Someone said to me one time that if I stayed sober, my life would become better than I could ever hope for..but I had to be here for me. With that said, as I stay sober ### God's will, and I am willing to, and have made the decision to go by that of God's ####, relationships deepen, as I grow spiritually, the landscapes become more majestic and beautiful, which enhances my own serenity; I find myself thinking today, thinking things like: "man, if I'd-a still been drinkin', I'd-a missed that/ or, I wouldn't have seen the real beauty of ______." As I remain sober, the relationship between my husband and I grows, spiritually, also ### he is not a spiritual ####, I have a deeper appreciation for those in my life...my husband, my children, my extended family, which feeds the gratitude of having such blessings, which in turn, I am so grateful for sobriety. As the gratitude deepens, the love deepens, and so on~~these compound by feeding each other. My husband, my children, are all blessings and gifts from God as I understand Him, I could not properly appreciate these gifts for what they were when I was drinking, and...by the grace of God, did not lose these precious gifts. I view these gifts, and the beauty of the sunrise&sunset, and I thank God as I understand Him for sobriety/I'm truly glad to be sober, so that I am able to really be thankful and appreciate from the heart for what I have, which, in turn, strengthens the relationships I have with these gifts, which makes me glad to be sober. As a result of my sobriety, the "reasons", or maybe, the promises become manifest, which, in turn, makes me want to stay sober for me.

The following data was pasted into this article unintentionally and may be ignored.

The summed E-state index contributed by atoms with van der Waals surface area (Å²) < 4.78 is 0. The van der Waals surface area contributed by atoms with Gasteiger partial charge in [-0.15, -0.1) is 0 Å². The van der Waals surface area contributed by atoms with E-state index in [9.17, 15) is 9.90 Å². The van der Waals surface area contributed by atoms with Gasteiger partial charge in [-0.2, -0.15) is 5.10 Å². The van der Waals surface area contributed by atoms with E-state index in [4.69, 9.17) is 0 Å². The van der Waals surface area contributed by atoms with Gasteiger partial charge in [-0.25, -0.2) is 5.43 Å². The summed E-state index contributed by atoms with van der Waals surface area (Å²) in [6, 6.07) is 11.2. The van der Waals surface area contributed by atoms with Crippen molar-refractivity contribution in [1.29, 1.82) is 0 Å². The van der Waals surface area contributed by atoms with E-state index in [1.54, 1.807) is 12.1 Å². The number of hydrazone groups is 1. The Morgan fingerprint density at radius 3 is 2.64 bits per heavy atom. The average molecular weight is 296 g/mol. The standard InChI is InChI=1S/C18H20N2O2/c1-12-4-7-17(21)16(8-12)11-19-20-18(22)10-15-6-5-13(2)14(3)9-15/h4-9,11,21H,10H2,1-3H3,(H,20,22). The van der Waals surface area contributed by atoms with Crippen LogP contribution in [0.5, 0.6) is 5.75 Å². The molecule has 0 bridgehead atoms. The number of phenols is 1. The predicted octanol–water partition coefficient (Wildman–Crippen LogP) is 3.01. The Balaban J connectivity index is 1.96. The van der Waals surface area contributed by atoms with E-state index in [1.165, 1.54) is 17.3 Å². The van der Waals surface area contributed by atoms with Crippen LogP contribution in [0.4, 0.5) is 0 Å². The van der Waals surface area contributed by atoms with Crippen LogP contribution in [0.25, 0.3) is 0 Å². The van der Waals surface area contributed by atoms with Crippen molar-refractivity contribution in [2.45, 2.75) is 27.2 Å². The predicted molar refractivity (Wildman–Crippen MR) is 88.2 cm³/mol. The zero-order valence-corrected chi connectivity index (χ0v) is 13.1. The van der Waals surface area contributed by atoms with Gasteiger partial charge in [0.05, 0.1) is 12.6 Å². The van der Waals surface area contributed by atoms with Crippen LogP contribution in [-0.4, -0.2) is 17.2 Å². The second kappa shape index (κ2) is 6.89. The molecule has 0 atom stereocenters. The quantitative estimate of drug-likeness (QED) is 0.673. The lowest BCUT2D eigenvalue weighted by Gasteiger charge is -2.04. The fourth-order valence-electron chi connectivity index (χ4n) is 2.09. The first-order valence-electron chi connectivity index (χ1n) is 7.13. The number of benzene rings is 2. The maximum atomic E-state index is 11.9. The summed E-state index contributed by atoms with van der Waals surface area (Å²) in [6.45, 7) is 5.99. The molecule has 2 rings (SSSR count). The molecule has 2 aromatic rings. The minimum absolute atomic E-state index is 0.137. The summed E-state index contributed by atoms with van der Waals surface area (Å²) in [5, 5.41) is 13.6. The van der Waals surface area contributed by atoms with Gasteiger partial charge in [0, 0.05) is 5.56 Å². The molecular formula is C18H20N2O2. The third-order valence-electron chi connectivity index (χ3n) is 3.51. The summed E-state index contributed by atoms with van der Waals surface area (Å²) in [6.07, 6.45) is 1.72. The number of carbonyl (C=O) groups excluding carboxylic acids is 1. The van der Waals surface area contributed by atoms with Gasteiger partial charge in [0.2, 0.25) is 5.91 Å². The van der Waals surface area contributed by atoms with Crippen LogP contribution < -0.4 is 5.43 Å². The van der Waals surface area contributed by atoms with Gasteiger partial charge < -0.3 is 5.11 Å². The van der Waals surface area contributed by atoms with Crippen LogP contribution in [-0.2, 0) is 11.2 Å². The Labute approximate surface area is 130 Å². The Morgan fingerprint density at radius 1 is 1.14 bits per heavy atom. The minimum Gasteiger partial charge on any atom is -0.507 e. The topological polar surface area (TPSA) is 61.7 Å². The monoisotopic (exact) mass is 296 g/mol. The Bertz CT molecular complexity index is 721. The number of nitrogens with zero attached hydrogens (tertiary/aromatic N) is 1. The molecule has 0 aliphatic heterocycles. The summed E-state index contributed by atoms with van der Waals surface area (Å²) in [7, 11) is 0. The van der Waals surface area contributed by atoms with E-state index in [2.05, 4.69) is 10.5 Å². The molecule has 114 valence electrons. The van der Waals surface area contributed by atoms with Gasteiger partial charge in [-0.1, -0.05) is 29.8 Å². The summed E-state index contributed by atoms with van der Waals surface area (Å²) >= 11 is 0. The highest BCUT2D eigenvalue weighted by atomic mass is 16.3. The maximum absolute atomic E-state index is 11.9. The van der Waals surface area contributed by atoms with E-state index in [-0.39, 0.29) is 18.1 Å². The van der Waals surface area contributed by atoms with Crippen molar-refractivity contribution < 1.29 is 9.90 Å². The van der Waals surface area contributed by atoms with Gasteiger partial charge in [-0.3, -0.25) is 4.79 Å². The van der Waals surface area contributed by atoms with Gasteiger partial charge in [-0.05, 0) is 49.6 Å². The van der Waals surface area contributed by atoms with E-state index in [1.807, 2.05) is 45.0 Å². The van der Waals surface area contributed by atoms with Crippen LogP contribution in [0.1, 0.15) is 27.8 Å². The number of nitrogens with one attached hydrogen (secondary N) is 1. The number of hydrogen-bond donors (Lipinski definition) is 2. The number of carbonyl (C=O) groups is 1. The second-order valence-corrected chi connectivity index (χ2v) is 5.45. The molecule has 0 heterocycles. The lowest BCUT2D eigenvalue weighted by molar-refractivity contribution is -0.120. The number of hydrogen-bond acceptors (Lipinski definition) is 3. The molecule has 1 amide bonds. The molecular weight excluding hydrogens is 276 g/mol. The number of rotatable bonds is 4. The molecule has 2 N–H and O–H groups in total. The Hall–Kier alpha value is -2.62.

If this were a chicken and the egg type of tale, first, I have to want to me sober for me. It is from this, that the rest comes, which makes me grateful to be sober, which makes me want to be sober. If I was ever in doubt about a God as I understand Him, all I have to do is think about the birth of my children, a miracle and a blessing in itself; the very fact that, indeed, a force...of love, has bonded by husband and I together, in the face of much turbulence and instability at times, there is a Higher Power/Force in the mix that is the bond, that is love, and God is love; the very sunrise...God doesn't have to bring this light to the Earth, He could decide to not do that, but He doesn't...He promises us sunlight, and there is it. Religion is a force of man, spirituality...that comes from someplace else, deep within.